La Belle et la Bete (1946) Bfi

April 15th, 2024
Author: Meredith Taylor

Dir, Writer: Jean Cocteau | Cast: Jean Marais, Josette Day, Mila Parély, Nane Germon, Michel Auclair, Marcel André | 96min | Fantasy Drama | French with English subtitles

LA BELLE ET LA BÊTE is one of the most amazing fantasy films ever made, drawing you into its Gothic spell and enchanting beauty.

Jean Cocteau was a visionary intellectual and one of the creative geniuses of the 20th century.  A poet, writer, painter and filmmaker, the dreamlike nature of his work is perhaps best showcased on the silver screen.  Given the climate of austerity, shortages and widespread power-cuts when the film was being shot during the end of the Second World War, it seems even extraordinary – and nothing less than a work of art.  And although some of its effects may appear unremarkable to contemporary audiences, its mesmerising style and ambience was unlike any other film that had gone before.

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Based on a fairytale by Madame Leprince de Beaumont, there is something delightfully innocent yet sophisticated about this fable with its dark Freudian implications. Light of touch and ethereal in atmosphere – evoked by Henri Alekan’s sensual cinematography (assisted by Rene Clement) – there is nevertheless a sinister undertone to proceedings enhanced by Georges Auric’s haunting music, placed in a Gothic setting in the French countryside where La Belle lives with her family not far from the bewitched chateau of La Bête, inspired by Gustave Doré.  In LA BELLE ET LA BÊTE, Cocteau (who was 60 at the time) asks us to suspend our disbelief as adults and return to childhood with all its magic and mystery.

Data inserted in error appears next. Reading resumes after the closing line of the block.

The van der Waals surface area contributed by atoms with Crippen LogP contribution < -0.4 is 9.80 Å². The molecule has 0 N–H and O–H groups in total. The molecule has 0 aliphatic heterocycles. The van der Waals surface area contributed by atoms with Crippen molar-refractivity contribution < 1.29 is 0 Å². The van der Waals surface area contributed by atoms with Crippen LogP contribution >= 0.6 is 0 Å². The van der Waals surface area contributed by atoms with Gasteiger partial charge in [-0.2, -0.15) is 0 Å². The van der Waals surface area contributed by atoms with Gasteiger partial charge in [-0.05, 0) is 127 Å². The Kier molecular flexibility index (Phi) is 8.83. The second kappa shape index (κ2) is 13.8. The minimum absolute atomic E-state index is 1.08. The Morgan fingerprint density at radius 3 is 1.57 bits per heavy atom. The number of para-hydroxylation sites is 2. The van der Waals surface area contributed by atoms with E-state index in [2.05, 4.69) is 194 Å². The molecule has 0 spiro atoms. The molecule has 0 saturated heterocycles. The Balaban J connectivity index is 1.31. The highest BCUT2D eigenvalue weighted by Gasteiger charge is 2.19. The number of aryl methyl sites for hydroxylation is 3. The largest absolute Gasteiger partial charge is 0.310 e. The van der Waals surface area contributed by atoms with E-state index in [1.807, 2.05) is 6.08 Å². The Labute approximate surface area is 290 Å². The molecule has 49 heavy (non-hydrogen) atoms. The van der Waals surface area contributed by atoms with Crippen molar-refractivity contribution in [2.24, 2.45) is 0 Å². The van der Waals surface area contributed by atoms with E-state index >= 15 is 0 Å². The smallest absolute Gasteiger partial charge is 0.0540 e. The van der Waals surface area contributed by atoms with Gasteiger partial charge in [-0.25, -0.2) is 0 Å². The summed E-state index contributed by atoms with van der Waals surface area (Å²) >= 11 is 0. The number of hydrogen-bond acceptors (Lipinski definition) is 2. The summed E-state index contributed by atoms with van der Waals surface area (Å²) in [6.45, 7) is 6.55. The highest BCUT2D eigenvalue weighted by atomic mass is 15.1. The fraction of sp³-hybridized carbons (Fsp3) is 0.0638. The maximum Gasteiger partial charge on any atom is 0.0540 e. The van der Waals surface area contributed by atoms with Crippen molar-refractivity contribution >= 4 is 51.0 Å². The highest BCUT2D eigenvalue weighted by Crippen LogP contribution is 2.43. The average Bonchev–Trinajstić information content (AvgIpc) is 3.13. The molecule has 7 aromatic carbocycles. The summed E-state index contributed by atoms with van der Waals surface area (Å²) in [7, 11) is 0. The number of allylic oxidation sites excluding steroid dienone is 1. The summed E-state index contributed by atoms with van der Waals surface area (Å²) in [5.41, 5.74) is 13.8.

La Belle’s father is a refined merchant who has fallen on difficult times. Lamenting their reduced circumstances, La Belle’s two nasty sisters Felicié and Adélaide (played with coquettish petulance by Mila Parély and Nane Germo) and sneering brother Ludovic (Michel Auclair) constantly diminish her. Suitor Avelante (Jean Marais) who also plays La Bete, prancing around in his regal splendour in one scene, before descending into brutish behaviour in the next – fangs bared and eyes glistening: very much the epitome of the modern alpha male. His make-up alone is a masterpiece. The costumes were designed by Lanvin and Pierre Cardin.

There’s an experimental feel to the film with its trance-like episodes as La Belle glides through the corridors of La Bête’s bewitched Château, with its draperies wafting eerily and mysterious statues coming to life in the glint of lighted candelabras and goblets of wine:  There are even ‘electric’ gates and an enchanted white horse: Le Magnifique, whose rider’s wish is its command. This is the stuff of dreams; there a magic mirrors, and gauntlets that transport the wearer from one place to another. La Bête is a sad figure, almost like that of Count Dracula; forced to live a life without love entombed in a nocturnal doom, and forced to beg each night at seven for La Belle’s hand in marriage.  The answer will surprise you. Avant-garde fantasy coalesces with the peerless disciplines of traditional methods and drama, even teaching the American cinema of the day some tricks that it never thought possible. MT




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